Keith Gilbertson Press Conference - 11/17

Nothing like kicking a Dawg when they are down. Whether it was heard on the radio, watched on the late-night replay, or even heard through word-of-mouth, last Saturday's massacre in Berkeley was a sucker punch to a Washington team still reeling from a loss to Arizona the week prior.

But like head coach Keith Gilbertson said on Monday, the only way to heal those wounds is to win this week in the 96th renewing of the rivalry that is now known as the Apple Cup against cross-state rival and No.8 Washington State this Saturday at Husky Stadium.

With a bowl game and even a winning season in serious doubt, this could be the final time many players put on a Washington uniform. But to even have a chance of extending their collegiate careers, they must find a way to defeat a Cougar team that is riding a huge wave of momentum into a possible BCS bowl game – not to mention the incentive to break a current five game slide against the Huskies.

"Well we've got to play better defense," said Gilbertson when asked what the Huskies need to do to get out of this round of doldrums. "We've got to get off blocks, tackle, and cover. I think secondly, you better convert some third-downs to stay in some drives. The obvious thing is to play better than we played last week, play better than we have the last six quarters. We had two pretty good quarters against Arizona and the last six have been really tough. We've got to play better than we have the last six quarters."

Washington State quarterback Matt Kegel has been a bit banged up of late, but backup redshirt-freshman quarterback Josh Swogger has done a great job in relief and led the team to victories over UCLA and Arizona State. Washington State head coach Bill Doba said that Kegel will practice on Wednesday and if he feels fine, Kegel will start the Apple Cup. Kegel no doubt is itching to play the Huskies after he received so much criticism for the fall-out of last year's demise in Pullman.

"Matt Kegel is going to play," said Gilbertson. "It's the Apple Cup. But I have to tell you, I've been very impressed with Josh Swogger. I thought he played very well last Saturday. I watched that game early Sunday morning. Obviously no one was sleeping around here and I thought he played really well. He put the ball on the money, and did a nice job of running the plays."

Should Swogger get the nod, Gilbertson said that he feels that it would not slow the Cougars down any bit or change their game plan. Also, he does not believe putting extra pressure on the younger quarterback will have much of an effect on how well he performs.

"We have a fifth year senior quarterback and everybody in the world blitzes him," he explained. "I don't think it matters what year in school you're in to get blitzed. Like I've always said, you defend systems. I don't think you particularly defend individuals especially in a system that they've been in for a long time and they're very comfortable in. Because as soon as you blitzes, you've got to man-up on three very fine receievers. Devard Darlng is having a terrific year and I don't know how much you want to man-up on him."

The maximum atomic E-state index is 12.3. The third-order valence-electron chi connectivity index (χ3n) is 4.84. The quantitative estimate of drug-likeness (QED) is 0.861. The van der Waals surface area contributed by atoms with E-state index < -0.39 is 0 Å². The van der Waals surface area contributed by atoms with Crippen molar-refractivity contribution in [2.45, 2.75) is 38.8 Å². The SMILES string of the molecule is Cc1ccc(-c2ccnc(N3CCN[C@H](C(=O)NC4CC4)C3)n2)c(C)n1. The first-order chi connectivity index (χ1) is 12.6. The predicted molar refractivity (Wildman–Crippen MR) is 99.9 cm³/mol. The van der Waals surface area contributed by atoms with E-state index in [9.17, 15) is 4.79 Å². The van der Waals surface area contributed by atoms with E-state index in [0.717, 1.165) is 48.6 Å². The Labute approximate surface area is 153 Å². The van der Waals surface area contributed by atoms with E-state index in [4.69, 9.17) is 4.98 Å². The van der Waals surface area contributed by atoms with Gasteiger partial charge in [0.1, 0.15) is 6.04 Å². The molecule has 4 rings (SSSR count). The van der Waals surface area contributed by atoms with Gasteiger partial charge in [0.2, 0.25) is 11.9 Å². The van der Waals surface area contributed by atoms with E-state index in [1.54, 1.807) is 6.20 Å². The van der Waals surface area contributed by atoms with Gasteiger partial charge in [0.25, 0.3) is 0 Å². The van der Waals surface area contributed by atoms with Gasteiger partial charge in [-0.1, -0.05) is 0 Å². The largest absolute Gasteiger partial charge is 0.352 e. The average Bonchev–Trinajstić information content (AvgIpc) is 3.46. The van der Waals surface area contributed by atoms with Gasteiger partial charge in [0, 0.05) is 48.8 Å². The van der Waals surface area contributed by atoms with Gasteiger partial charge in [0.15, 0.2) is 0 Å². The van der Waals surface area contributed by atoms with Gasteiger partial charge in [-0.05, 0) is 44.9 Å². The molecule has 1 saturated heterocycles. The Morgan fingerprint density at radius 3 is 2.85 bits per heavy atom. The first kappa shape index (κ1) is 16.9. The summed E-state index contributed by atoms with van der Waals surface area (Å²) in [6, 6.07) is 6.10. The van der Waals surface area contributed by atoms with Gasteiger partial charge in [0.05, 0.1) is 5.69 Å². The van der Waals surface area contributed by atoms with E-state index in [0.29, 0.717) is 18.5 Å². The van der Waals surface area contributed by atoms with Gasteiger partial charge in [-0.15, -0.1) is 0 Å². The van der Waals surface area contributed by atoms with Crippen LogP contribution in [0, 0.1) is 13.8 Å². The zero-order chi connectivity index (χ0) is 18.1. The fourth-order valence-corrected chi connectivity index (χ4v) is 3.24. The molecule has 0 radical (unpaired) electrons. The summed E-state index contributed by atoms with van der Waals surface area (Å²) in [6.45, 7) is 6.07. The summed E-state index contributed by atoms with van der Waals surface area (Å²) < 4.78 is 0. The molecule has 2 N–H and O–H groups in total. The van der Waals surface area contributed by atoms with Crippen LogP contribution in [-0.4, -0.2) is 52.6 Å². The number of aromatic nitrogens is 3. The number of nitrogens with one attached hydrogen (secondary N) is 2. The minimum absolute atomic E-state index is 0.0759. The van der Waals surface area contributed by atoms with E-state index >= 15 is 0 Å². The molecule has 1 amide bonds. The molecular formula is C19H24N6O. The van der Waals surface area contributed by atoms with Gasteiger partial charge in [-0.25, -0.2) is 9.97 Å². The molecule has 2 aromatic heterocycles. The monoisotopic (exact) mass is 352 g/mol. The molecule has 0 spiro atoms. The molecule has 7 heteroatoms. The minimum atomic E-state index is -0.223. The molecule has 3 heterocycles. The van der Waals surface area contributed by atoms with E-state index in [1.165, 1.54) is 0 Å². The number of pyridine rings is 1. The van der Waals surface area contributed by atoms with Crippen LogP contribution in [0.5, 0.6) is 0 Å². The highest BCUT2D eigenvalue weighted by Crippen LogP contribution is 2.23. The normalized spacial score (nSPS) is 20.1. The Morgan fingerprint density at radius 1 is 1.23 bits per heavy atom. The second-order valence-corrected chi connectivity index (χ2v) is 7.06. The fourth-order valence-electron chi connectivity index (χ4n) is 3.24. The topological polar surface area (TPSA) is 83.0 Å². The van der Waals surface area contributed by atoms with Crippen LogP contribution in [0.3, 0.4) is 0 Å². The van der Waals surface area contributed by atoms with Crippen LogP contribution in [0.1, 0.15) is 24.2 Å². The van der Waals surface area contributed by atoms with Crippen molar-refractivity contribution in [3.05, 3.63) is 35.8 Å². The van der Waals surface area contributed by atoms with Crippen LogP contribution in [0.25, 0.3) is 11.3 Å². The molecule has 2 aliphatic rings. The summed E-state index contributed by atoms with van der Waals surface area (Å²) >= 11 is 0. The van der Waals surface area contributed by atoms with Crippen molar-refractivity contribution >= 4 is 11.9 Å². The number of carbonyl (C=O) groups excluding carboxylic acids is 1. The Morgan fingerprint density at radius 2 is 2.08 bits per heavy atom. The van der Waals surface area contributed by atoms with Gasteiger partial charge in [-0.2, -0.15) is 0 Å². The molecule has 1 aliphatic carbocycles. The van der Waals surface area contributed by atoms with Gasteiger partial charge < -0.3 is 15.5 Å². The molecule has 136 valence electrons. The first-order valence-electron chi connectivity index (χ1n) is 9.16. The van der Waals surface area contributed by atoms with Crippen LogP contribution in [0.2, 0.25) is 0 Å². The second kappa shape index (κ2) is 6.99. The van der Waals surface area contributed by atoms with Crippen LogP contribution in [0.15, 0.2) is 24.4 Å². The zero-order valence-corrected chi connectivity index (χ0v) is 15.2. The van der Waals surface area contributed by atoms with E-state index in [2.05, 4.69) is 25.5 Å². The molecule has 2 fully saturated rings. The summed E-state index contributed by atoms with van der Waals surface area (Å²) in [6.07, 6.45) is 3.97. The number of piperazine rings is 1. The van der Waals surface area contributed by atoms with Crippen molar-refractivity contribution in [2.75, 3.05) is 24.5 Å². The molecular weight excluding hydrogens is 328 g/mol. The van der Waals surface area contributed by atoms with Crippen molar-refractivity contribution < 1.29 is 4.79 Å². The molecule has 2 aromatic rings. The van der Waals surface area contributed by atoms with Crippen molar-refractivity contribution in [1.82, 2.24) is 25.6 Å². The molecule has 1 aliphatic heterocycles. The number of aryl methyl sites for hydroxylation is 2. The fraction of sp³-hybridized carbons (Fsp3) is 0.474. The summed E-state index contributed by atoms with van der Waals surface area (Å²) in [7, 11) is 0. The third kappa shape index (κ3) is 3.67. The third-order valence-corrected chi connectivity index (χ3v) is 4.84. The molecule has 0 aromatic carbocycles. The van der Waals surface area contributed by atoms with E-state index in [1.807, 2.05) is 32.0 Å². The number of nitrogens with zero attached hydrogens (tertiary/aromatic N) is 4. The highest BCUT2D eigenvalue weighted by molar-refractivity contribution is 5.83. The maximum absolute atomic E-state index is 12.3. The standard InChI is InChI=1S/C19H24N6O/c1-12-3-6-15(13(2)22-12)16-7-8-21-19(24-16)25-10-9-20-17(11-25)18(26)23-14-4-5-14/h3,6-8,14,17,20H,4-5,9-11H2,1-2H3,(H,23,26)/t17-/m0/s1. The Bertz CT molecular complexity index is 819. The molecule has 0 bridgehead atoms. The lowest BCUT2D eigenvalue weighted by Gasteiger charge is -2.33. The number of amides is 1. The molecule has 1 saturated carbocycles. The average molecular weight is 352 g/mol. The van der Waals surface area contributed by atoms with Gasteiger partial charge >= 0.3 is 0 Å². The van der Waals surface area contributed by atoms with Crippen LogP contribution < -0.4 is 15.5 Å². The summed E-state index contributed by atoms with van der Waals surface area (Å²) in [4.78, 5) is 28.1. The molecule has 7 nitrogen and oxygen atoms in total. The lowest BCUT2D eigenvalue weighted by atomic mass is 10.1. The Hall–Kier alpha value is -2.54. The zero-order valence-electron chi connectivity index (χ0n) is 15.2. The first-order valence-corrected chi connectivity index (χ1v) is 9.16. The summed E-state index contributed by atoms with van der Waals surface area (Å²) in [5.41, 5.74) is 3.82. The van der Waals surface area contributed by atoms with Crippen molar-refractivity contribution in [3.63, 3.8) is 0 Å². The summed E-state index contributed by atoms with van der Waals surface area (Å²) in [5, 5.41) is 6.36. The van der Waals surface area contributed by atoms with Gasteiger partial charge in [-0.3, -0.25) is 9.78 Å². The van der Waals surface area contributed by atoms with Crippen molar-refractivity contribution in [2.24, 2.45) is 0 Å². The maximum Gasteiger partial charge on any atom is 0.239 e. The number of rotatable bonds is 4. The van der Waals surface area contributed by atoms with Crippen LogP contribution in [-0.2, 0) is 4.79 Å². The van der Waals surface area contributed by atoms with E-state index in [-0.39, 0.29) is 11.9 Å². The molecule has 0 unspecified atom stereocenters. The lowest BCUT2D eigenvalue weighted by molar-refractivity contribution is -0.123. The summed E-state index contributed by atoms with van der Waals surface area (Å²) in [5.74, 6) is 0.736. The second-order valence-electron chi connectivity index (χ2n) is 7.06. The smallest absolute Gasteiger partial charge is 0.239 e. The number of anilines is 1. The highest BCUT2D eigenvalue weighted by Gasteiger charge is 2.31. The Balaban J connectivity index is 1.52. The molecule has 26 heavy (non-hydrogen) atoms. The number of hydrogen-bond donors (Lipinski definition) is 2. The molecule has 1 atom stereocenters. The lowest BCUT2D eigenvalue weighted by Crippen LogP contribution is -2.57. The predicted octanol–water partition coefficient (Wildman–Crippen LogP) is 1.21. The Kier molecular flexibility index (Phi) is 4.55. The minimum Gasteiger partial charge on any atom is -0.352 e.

Reflecting back to the chaos on the field at Martin Stadium after the game last season, Gilbertson had nothing but nice things to say about the Cougar fans recalling how many of them congratulated the coaches as they were making their way down from the press box down on the field. Gilbertson did say however that he was not spared when it came to the debris flying from the stands on to the field once he got down there.

"I was privately hoping they would throw something else besides water bottles," Gilbertson said with a smile. "I was in a pretty good mood."

As to his thoughts on the controversial final play, Gilbertson stopped short of giving any personal feelings towards the call and maintained that he was in agreement with the officials with the final call.

"All I know is that Dick Baird knocked me out in the press box with his forehead on my chin," said Gilbertson. "I don't know. Did I ever see that? I saw it at the game but it wouldn't be on the side of the reel that I watch. I spend time watching the other side of the ball. But a call is a call."

Gilbertson himself has a little Cougar in him. Growing up in a household with parents who went to WSU, the Huskies head coach had seen more than few Apple Cups growing up and shared some of his Apple Cup memories.

"I've always thought it was an awesome football game," he said of game's tradition. "I've see so many of them growing up. They were all just great games. I go back to guys like Bobby Newman, George Reed, Huey Campbell, and those kinds of people. So I go back on this thing a long way. They were terrific games but growing up around here and there was only one show in town and that was right there (pointing out to Husky Stadium)."

As to the list of the walking wounded, Gilbertson said that senior tailback Rich Alexis will most likely be out again. Alexis made it a goal to come back for the Apple Cup, but according to Gilbertson, he has not made the progress necessary to be able to go on Saturday.